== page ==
Wednesday, 6 May 2015

Milbix chez les Bretons

What a TERRIBLE idea. What a bunch of jokers. There I was five weeks into the Big Sleep (which the Fixed Term Parliament Act has condemned us to every 5 years – and forget the Phew it's over feeling; it's only just started*) thinking Miliband was a relatively Good Thing (given the ankle-nipping baseline provided by Cameron) when he goes and spoils it all by announcing his brilliant crowd-pleaser, the inverted metaphor. Maybe that's what the 2001 monolith was all about, Please God he doesn't get to inflict it on the Rose Garden at No. 10. (New readers may find it useful to look at this bit of background.)

But why did I just call it an 'inverted metaphor'? If you think about it it's fairly obvious, but assuming that my grandmother didn't know how to suck eggs, I'll spell it out:

Most metaphors take a concrete thing and make it represent an abstract one: grass-roots, where the rubber meets the road, high horse... Very occasionally you get a metaphor that works the other way – abstract to concrete, as with Titanic.  But even with this one, the concrete as a source is never far away (in either direction): in the past, 'of the Titans' (a concrete idea for people who believed in them); in the future (post-iceberg) 'all they're doing is re-arranging the deck-chairs on the Titanic'.

So anyway, most metaphors look back to something concrete. Some nincompoop in Labour Head Office, during the AOB section  at the end of a strategy meeting, said 'Hey guys, I'm just like thinking out loud here and expect to get shot down in flames yeah but I thought I'd  just run this up the flagpole and see if anyone salutes.... You know, like, when someone says 'It's not carved in stone' and they mean things might change. Well why don't we turn that inside out, and say 'What Ed says is carved in stone, and like carve it in stone!!!'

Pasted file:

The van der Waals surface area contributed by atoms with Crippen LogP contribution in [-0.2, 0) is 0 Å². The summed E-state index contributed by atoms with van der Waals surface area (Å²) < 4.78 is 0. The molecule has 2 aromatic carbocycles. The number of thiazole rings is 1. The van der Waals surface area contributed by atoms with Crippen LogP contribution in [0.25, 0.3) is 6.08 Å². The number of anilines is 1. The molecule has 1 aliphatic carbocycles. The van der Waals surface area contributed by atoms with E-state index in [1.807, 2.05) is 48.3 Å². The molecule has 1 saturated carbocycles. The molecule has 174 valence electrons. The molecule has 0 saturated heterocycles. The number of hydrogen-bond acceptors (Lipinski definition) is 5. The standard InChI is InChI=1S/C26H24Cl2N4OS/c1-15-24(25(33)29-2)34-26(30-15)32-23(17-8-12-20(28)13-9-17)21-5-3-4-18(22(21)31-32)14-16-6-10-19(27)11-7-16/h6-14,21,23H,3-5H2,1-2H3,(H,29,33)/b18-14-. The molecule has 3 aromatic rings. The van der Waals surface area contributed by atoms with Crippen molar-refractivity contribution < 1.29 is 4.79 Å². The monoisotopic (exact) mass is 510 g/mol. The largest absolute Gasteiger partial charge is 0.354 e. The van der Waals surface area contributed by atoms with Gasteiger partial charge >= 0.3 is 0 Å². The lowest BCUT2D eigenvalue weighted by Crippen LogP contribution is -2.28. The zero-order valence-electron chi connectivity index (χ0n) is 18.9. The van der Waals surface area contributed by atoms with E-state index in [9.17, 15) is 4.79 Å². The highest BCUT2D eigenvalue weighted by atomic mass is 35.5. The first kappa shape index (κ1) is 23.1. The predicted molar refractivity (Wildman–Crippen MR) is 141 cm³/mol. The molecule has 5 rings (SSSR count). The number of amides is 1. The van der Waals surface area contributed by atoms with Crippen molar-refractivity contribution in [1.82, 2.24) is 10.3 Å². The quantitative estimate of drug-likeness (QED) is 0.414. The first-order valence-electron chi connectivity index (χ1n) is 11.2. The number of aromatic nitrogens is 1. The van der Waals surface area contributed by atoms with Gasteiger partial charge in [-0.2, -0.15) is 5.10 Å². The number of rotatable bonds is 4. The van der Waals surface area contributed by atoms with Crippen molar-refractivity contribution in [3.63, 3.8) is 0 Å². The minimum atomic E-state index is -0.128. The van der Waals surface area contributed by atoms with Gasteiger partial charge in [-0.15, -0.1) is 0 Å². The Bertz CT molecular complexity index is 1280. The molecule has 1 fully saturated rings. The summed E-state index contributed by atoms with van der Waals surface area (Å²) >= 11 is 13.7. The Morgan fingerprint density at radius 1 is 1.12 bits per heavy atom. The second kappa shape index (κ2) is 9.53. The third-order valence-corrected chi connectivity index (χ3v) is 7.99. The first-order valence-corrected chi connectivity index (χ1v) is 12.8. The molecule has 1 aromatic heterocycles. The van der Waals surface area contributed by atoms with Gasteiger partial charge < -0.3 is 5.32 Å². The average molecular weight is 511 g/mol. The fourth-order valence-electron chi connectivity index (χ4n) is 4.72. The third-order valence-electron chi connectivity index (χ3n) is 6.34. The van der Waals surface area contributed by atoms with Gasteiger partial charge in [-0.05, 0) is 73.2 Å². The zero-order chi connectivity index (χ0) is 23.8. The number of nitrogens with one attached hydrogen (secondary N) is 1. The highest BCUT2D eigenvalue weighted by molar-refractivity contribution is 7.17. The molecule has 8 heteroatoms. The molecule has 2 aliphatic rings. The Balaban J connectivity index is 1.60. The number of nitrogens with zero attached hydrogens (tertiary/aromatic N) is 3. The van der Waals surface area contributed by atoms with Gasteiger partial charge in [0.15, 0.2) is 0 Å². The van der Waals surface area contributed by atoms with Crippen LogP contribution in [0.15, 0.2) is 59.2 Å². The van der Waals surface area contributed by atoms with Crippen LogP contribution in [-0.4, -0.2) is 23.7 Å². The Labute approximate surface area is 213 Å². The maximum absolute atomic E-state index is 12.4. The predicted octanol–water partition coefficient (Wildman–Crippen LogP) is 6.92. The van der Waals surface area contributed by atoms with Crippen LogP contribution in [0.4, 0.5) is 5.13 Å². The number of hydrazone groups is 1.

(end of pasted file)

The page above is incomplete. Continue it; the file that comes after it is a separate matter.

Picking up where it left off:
Milibix was tired. He'd been doing his blue-arsed fly impressions like the other party leaders  for the past five weeks,
I wonder what the carbon footprint of this campaign is...
and wanted a bit of kip, and there's this intern from the University of Dreamland trying to drag the meeting out: 'Yeah, whatever. Can we go', said Ed. And the next he knew they'd only gone and done it. The next day there on the agenda was Item 1: Choice of typeface for Edstone.

Well I've  got two words to say to that:

How do I vote now?


Update 2015.05.08.09:55 – Added this note:
* This made sense before David "Axeman" Cameron and his henchman George "Slasher" Osborne were given free rein to bring the country to its knees.

Update 2015.05.08.11:05 – Added this PS:

"And if I laugh 'tis that I  may not weep", as Byron put it (though not, I think, the morning after a General Election). In an  attempt to lighten the mood, here is my latest nomination for a TEZZY ('the prestigious Time-wasting Site of the Year Award', first mentioned here.)

The Submarine Cable Map is a brilliant interactive map (best avoided if you've got an imminent deadline. It explains paradoxes like the one I often meet during an #eltchat: 'Why does a retweet from someone in India reach me BEFORE a tweet originating in Greece?' (This is explained by the enormous bandwidth going West-East across the Mediterranean, when compared with the pitiful bottleneck running South-North across the Ionian Sea.)

Mammon When Vowels Get Together V5.2: Collection of Kindle word-lists grouping different pronunciations of vowel-pairs. Now complete (that is, it covers all vowel pairs –  but there's still stuff to be done with it; an index, perhaps...?) 

And here it is: Digraphs and Diphthongs . The (partial) index has an entry for each vowel pair that can represent each monophthong phoneme. For example AE, EA and EE are by far the most common pairs of vowels used to represent the /i:/ phoneme, but there are eight other possibilities. The index uses colour to give an idea of how common a spelling is, ranging from bright red to represent the most common to pale olive green to represent the least common.

I'm thinking about doing a native iBook version in due course, but for now Mac users can use Kindle's own (free) simulator.

Also available at Amazon: When Vowels Get Together: The paperback.

And if you have no objection to such promiscuity, Like this

Freebies (Teaching resources:  
Nearly 48,000 views  and  7,800 downloads to date**. They're very eclectic - mostly EFL and MFL, but one of the most popular is from KS4 History, dating from my PGCE, with nearly 2,650 views and over 1,050 downloads to date. So it's worth having a browse.)

** This figure includes the count of views for a single resource held in an account that I accidentally created many years ago.

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